I'm a fourth year doctoral student in Applied Experimental Psychology who earned a Master's prior to enrolling in my program (which my Ph.D program accepted on full). Long story short, my funding ran out for this academic year so I was looking into work I could do in my last year. I applied to a visiting full time instructor position at a SLAC despite my odds not looking good. Shockingly, I got the position.

This position has been absolutely brutal for me and I've heard many concerning comments about my course when they thought I was out of earshot and when I gave them a mid semester feedback form. I've consistently been 2 to 2.5 weeks behind grading all papers, difficult time replying to emails in a timely manner, shower every other day, and sleep for long amounts of time including long naps. I also don't wave or say anything to students (I do for faculty though, oddly enough) when I walk past them partially because I'm trying to get in and out alongside nervousness. I've been encouraged to also use a tool called Starfish to report student attendance and such but I do random in class assignments to keep track of everyone.

As much as I've come to realize I dislike teaching (since I expected to enjoy it), it's my only source of income right now and losing it would be devastating for me. This SLAC is in Michigan (20 minutes away from the R2 where I'm doing my Ph.D) and I signed a contract that stated my salary and teaching course load. Can they terminate the rest of my appointment if my course reviews end up being extremely low?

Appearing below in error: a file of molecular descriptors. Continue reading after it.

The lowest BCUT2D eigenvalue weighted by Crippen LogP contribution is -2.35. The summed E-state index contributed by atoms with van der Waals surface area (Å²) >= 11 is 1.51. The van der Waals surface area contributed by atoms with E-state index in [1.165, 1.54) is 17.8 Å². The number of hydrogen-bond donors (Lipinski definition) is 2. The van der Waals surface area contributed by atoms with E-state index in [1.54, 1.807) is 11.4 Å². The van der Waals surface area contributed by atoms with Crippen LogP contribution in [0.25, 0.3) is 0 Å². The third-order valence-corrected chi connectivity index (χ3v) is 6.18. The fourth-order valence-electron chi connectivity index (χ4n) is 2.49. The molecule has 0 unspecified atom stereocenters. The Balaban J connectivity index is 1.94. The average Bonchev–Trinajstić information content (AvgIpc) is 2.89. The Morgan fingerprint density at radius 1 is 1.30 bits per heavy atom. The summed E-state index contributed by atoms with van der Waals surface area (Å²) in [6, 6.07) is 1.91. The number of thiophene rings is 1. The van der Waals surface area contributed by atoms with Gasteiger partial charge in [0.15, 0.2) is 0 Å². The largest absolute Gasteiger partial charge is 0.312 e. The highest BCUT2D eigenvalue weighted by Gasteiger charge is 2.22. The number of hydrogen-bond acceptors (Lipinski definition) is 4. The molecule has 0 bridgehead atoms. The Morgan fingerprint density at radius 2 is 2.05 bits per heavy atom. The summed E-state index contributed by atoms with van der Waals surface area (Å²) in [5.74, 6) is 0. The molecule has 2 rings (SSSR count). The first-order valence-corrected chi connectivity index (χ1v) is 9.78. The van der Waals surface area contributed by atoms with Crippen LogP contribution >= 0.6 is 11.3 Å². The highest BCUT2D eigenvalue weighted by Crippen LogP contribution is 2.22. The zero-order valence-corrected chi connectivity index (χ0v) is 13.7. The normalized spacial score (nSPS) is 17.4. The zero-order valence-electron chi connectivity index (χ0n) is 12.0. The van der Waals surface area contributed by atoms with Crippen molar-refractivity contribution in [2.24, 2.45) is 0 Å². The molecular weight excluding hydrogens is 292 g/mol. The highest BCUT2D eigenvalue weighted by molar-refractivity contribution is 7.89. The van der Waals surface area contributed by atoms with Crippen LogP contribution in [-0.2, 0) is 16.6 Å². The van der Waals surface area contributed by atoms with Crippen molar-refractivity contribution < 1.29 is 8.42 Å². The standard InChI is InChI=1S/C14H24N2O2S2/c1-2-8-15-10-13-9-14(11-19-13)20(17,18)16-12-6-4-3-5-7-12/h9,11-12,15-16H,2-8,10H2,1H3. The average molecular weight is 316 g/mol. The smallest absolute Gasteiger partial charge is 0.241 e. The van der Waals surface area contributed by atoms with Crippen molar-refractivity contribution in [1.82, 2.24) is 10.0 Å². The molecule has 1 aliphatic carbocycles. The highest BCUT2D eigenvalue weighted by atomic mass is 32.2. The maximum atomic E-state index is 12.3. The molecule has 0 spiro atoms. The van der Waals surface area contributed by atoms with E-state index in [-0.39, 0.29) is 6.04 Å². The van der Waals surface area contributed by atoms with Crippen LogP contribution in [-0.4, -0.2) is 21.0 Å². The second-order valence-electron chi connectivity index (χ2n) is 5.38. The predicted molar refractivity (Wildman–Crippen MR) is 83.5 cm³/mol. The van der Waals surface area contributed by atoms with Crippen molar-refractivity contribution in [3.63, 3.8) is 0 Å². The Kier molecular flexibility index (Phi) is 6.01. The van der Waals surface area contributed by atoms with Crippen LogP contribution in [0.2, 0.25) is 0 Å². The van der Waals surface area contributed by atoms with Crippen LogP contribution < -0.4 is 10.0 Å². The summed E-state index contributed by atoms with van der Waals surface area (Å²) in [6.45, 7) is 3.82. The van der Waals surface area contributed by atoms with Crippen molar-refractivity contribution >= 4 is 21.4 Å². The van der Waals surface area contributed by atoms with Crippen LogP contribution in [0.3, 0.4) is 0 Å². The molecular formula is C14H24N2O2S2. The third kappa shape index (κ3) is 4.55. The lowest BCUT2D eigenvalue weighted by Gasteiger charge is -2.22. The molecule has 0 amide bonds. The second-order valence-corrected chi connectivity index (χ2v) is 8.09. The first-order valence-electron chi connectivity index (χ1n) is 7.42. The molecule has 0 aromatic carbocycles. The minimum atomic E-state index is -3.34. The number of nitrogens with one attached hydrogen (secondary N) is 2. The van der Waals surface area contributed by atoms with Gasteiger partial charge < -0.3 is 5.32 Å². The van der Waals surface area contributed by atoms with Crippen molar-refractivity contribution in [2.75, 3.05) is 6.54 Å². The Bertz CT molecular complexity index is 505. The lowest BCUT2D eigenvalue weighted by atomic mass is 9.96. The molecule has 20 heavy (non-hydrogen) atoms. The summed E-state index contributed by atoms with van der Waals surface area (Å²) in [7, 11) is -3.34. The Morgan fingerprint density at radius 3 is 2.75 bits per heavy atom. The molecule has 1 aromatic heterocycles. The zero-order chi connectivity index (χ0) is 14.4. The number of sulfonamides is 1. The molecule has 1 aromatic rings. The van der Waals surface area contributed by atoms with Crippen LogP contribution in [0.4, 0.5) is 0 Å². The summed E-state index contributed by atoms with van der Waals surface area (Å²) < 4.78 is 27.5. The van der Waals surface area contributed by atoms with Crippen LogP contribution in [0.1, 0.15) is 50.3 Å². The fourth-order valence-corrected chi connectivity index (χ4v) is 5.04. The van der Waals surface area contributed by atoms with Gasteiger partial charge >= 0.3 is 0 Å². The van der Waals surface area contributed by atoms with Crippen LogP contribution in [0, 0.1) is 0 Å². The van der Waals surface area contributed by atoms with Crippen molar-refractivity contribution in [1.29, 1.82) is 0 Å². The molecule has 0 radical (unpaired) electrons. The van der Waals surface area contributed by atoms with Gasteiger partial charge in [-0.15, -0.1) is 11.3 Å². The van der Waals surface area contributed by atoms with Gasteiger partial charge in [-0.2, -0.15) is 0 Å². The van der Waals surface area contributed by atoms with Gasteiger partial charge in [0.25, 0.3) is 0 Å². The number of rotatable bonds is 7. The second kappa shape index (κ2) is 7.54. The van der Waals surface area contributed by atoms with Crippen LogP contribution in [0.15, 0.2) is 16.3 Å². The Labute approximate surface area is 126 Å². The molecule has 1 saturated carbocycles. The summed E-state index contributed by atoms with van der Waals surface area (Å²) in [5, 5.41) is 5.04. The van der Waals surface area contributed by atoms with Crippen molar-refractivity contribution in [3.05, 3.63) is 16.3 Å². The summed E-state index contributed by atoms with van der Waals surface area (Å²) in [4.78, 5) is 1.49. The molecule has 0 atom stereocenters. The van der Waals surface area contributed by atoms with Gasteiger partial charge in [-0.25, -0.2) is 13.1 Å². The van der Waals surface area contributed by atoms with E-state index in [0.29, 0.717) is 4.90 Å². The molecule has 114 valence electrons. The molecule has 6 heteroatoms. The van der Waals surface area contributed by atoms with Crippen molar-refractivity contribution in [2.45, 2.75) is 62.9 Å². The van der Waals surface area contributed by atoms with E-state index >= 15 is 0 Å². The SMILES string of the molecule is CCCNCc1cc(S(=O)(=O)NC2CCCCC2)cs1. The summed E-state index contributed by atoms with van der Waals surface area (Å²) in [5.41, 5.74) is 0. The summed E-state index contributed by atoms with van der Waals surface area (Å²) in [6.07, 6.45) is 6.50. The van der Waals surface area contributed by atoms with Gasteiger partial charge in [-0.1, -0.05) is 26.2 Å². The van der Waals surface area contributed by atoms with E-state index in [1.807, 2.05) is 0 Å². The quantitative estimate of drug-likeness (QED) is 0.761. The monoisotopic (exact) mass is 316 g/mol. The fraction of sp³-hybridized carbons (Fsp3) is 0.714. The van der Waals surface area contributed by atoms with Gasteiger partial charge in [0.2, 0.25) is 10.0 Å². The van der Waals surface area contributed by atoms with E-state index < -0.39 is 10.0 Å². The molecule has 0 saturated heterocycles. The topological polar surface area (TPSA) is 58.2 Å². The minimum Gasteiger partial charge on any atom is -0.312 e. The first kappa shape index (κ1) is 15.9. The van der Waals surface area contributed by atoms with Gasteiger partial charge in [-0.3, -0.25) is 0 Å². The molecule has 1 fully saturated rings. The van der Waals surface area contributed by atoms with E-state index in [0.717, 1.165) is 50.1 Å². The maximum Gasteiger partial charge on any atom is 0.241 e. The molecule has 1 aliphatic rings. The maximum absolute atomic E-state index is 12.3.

• 1
    Does your contract (or employment law) say anything about that?
    – user111388
    Commented Nov 25, 2023 at 12:48
  • 2
    Given my kids’ experience with bad teaching by adjunct instructors I’d say the reviews may have limited impact. But you need to work on overcoming your nervousness. Being polite and welcoming to your students is just good manners. Acting like you don’t care about them at all will not help.
    – Jon Custer
    Commented Nov 25, 2023 at 15:56
  • @JonCuster I initially deleted this post but I decided to undelete it. Hopefully, those reviews have limited impact for sure.
    – zzmondo1
    Commented Nov 26, 2023 at 18:40
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    @zzmondo1 it looks like you’re aware of what you could improve to get better at your job. Why don’t you do that?
    – user126108
    Commented Nov 26, 2023 at 21:47
  • Are you talking about termination of a contract or non-renewal of a contract. There's a huge difference. Commented Nov 26, 2023 at 22:18

1 Answer 1


Yes, a contract can be terminated for cause and poor student evaluations might be a factor, though probably not the only factor. You probably have some protections, however, and the process can take time. Normally some consultation with administration and/or experienced faculty is part of the process. It is very unlikely that you are an "at will" employee who can be summarily fired.

But non-renewal is more likely than termination. The university has a number of objectives. Effective teaching (in a liberal arts college) is high on the list, but so is fairness to faculty.

Contracts and published policies they point to should spell out the various options.

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